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11-27-04 - The last picture I got out of my Nikon before it finally gave up...Ed Clary fishin' Raccoon Creek.

11-27-04 - A rough weekend in PA!

Waters Fished: Raccoon Creek, Crooked Creek, Walnut Creek, Trout Run, 16 Mile Creek
Fish Caught: 1/1...seriously.
Outing Date: 11-27-04
Weather: Rainy in the AM
Air Temp: mid 40's
Water Temp: N/A
Water Level: up from rains but dropping
Water Color: Raccoon - 2' vis, stained, Crooked - Muddy, 6" vis. max., Walnut - creamy, 3' vis, Trout Run - stained.
Pattern Fished: white / cream eggs were the ticket!
Pattern Color: as per above
Fishing Quality: tough

Harumph - this would be the last day with the Nikon for a while. We headed out early to find Ed Clary on a dirt road by Raccoon Creek. After seeing some strange signs regarding what was accessible (and what was strictly forbidden), Randy, Chris, Ed and myself made our way down to Raccoon Creek.

I spent probably 25 minutes futzing with my camera and finally, with much effort, managed to get it to fire off a single shot - Ed fishing a tight bend. While screwing around, I noticed that Raccoon, in many respects, reminded me a lot of the Indiana tributaries...much of Raccoon was slow, deeper pockets, winding and bending through forest. Furthermore, there wasn't the shale/gravel composition of most of the PA streams; Raccoon was silty and sandy much like the tributaries in Indiana. The only real difference between Raccoon and the Indiana Tribs? Raccoon is probably half the size of the smaller IN tribs! Well, maybe a second difference was that Raccoon's water was somewhat clear and tannin stained!

Randy and Chris returned from upstream, and having only seen one or two steelies we all decided we should move to our next stop in the ongoing "tour of PA tribs". Crooked Creek, another stream Bart and I had looked at in 2003, would actually get fished this time around. As we pulled into an access point, we noticed Tom Gribble's truck parked there.

Getting down into Crooked Creek was a bet treacherous; tons of mud and leaves made up the path; the banks were high and almost required you to jump in! We all meandered upstream on well worn (but still slippery) bank paths. While most of my buddies disappeared upstream, I stopped high on a bend and again fiddled with my camera for a good 30 minutes, trying to get off even one shot of this pretty stream. Before I finally gave up, three guys fishing the bend managed to hook up with at least as many steelies. Definitely better than Raccoon so far.

I finally found a spot on this crowded little creek and did my best to hook up, swinging the Dragon's Tooth but also employing the largest hot orange glo bug I could find in my box. About this time Tom managed to find me while coming downstream and stopped to chat. While I fished (and time watched) the guy downstream from me managed to hook up with steel; he fought it for several minutes before finally losing the fish. Randy and Chris arrived, not having much better luck upstream (only a foul or two) so again, I figured it would be time to move! Next stop - the "famed" "Project Waters" of Walnut Creek.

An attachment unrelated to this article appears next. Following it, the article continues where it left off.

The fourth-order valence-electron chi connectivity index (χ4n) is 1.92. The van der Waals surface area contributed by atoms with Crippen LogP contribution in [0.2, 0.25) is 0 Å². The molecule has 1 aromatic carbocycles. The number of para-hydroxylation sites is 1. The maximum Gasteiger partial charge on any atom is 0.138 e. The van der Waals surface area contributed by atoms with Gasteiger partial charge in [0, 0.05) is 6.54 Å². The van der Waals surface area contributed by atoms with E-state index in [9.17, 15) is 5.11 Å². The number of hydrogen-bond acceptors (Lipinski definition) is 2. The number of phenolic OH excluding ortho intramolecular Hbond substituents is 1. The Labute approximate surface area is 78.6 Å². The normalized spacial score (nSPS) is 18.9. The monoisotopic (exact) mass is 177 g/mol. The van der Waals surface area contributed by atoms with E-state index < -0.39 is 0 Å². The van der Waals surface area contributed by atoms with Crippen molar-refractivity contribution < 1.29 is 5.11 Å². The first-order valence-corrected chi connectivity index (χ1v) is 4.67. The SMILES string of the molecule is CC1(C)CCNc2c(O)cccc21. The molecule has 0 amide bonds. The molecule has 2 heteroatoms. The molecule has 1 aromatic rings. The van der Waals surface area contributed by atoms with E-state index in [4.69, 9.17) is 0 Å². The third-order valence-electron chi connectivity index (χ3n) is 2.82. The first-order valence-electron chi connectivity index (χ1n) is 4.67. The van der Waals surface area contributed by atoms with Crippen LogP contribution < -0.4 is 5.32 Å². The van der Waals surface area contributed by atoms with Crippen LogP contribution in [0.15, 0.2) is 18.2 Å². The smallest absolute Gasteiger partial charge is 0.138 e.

Ed had been itching to hit Elk Creek, but we convinced him that he should at least take a look at Walnut. I'll tell ya now he didn't stay long. Can't say I blamed him one bit. The Walnut, by far, is the worst, most crowded stream I have ever seen. It was like the Root River's "first bend below the weir", except that it continued on for at least a MILE. At several spots, guys literally fishing "shoulder-to-shoulder" and I mean TOUCHING SHOULDERS.

Despite the crowds, we moved up to a particularly popular hole and did our best "Root River" sneak in, gradually working our way to the fish as people got hauled downstream by steelies. Randy, Chris and I decided we'd each get a fish and then we were out of there. 3 steelies later, it was time to go. The hot color, surprisingly, was WHITE. I happened to ask where Ed was...apparently he left a LONG time ago :)

So my bro pretty much had to leave to head back to NJ, but we decided that perhaps he needed to see Trout Run before departing. A shot jaunt back there, and he was finally initiated to PA steelies! While we were milling about, we ran into Bart and Margaret. Despite a line of anglers, the four of us decided we should at least give the lake a go. Bart, Margaret and I would fish spawn while Randy stuck with the fly rod.

To sum up the fishin' at Trout Run, the action was sporadic and it definitely seemed that you needed to be standing right in front of the mouth if you wanted a hookup. Finally agitated beyond belief, we gave up fishing here as well.

Bart and M. were off to Elk Creek; Randy was itching to take another whack at 16 Mile. Me, I was again content to pretty much sit in the car and try to relax - nothing other than total frustration had me considering my camera was now totally and utterly defunct. The worst part, there was now no way I could meet my unofficial goal of fishing and PHOTOGRAPHING every publicly accessible tributary in the state. DAMN!

After dark, Randy returned having landed a couple steelies. We did some scouting on 20 Mile and 12 Mile with the spotlight and decided that either would be good places for our last day in PA. Personally, I took the opportunity to make a vow; rather than let my camera's demise get the best of me, I would give it my all tomorrow and concentrate on catchin' fish! Oh and hopefully Rich would arrive WITH his camera!


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